By Ben Hargreaves

Testing drug compounds on a chip designed to mimic human organs sounds closer to science fiction than reality, yet the technology already exists and is already being put to use. Ben Hargreaves discovers how the technology could provide more accurate safety predictions and even discover new treatments.

The limits of animal models in drug discovery are well known. If you are reading this then you are likely not a mouse, and as a result, will react to drug compounds differently. In testing new treatments, what is promising in animal models may not transfer particularly well to humans, which helps to explain why there is a 90% failure rate during clinical development. The low rate of success is one of the contributors to the high cost and the slow R&D process that takes promising compounds through early testing and into the clinic. Moreover, there is the question of the ethics of using animals, numbering in the millions each year, in clinical trials, which sees most euthanized at the end of the process.

The challenge that the pharma industry faces is the lack of better alternatives to animal models. There are existing alternatives, with one being human cell culture systems, which provide an environment that is closer to that which will eventually receive treatment but do not contain the complexity of a complete organism. An organoid system approach takes self-organising clusters of cells that grow in three dimensions, closely resembling real tissue and organs. Despite the potential, there are limiting factors such as the need to provide optimal culturing conditions for different types of organoid, with each potentially containing a range of cells types. An alternative to these systems is one that is growing in popularity and commercial application, a technology referred to as ‘organ-on-a-chip’.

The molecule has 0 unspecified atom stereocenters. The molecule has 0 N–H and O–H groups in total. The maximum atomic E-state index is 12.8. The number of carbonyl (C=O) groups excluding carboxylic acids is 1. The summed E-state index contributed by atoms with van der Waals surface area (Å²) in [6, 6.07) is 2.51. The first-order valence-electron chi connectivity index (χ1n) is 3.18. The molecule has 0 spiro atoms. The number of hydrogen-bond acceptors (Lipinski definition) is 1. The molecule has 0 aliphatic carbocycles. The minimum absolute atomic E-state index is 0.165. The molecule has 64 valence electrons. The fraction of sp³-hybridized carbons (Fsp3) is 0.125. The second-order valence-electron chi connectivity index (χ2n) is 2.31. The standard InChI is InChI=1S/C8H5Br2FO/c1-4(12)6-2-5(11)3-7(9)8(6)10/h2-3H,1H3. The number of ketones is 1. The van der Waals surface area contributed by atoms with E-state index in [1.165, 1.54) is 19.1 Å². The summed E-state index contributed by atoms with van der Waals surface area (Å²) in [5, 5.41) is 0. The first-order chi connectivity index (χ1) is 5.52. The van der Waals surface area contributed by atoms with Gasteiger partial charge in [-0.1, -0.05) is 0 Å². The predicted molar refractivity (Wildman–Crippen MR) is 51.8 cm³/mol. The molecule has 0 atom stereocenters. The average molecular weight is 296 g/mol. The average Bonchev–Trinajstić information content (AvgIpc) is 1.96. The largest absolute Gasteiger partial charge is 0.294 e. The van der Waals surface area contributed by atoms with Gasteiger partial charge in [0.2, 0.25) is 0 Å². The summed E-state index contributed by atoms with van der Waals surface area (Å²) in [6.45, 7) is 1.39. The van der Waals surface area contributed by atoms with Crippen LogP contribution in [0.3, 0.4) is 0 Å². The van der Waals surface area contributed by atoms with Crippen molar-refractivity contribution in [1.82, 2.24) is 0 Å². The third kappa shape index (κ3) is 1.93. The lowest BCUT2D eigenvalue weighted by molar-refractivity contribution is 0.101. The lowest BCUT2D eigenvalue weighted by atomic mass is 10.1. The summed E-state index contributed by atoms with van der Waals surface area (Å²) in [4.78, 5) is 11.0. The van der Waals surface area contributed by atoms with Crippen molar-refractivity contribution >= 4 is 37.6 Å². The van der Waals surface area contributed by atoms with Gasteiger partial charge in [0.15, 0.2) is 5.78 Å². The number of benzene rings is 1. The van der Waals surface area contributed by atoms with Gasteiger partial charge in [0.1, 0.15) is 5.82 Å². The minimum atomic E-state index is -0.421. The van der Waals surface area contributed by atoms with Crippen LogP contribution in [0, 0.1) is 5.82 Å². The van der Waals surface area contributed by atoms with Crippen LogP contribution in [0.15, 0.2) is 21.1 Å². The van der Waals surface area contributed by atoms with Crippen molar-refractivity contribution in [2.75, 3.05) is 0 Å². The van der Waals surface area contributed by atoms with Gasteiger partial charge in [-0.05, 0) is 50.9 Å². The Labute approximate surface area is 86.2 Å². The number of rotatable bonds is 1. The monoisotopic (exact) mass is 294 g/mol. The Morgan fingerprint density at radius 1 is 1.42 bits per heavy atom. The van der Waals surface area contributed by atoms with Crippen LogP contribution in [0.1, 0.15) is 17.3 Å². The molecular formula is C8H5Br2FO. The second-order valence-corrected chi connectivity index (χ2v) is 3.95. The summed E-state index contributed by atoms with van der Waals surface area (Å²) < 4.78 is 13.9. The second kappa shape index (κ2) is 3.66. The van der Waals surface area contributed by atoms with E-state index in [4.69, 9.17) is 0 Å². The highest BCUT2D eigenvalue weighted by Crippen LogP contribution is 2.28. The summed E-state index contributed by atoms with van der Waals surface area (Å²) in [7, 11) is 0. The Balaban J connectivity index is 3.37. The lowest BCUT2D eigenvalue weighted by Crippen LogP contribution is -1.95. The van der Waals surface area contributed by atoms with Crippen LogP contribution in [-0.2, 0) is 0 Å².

The advance of technology has allowed organ-on-a-chip technology, which uses microfluidics to mimic the physiology and functionality of human organs on a chip. This technology could more accurately reflect drug development in the human body by incorporating multiple cell types and introducing microfluidic channels that can provide a controlled nutrient fluid flow or concentration of the drug that the organ is exposed to. Already, this technology has been used to mimic various individual organs into a chip format, including the liver, lung, tumours, and muscles, among others.

As the technology advances further, it could become possible to harness a patient’s stem cells to create a personalised organ-on-a-chip, offering further potential to create a specific treatment for an individual – the definition of a personalised medicine. In the present, there are still challenges associated with the technology, such as accessing and combining different cells, as well as the difficulty in combining multiple ‘miniaturised’ organs to fully simulate the interconnected nature of a human body.


One company that is trying to achieve the latter is Quris. The company refers to its artificial intelligence-based platform as a ‘patients-on-a-chip’ approach. pharmaphorum reached out to Quris’ CEO, Isaac Bentwich, to understand how its technology tries to replicate the complexity of the human body.

Bentwich explained, “A patient-on-a-chip comprises a collection of several different miniaturized, three-dimensional organ-on-a-chip (such as liver, brain, etc), that are interconnected by a blood-like circulation.” The advantage provided by these connected organs-on-a-chip is in being able to better detect the toxicity of drugs that could be missed by mice studies, and generally provide an overall more accurate response to a drug’s pharmacokinetics and pharmacodynamics in the human body.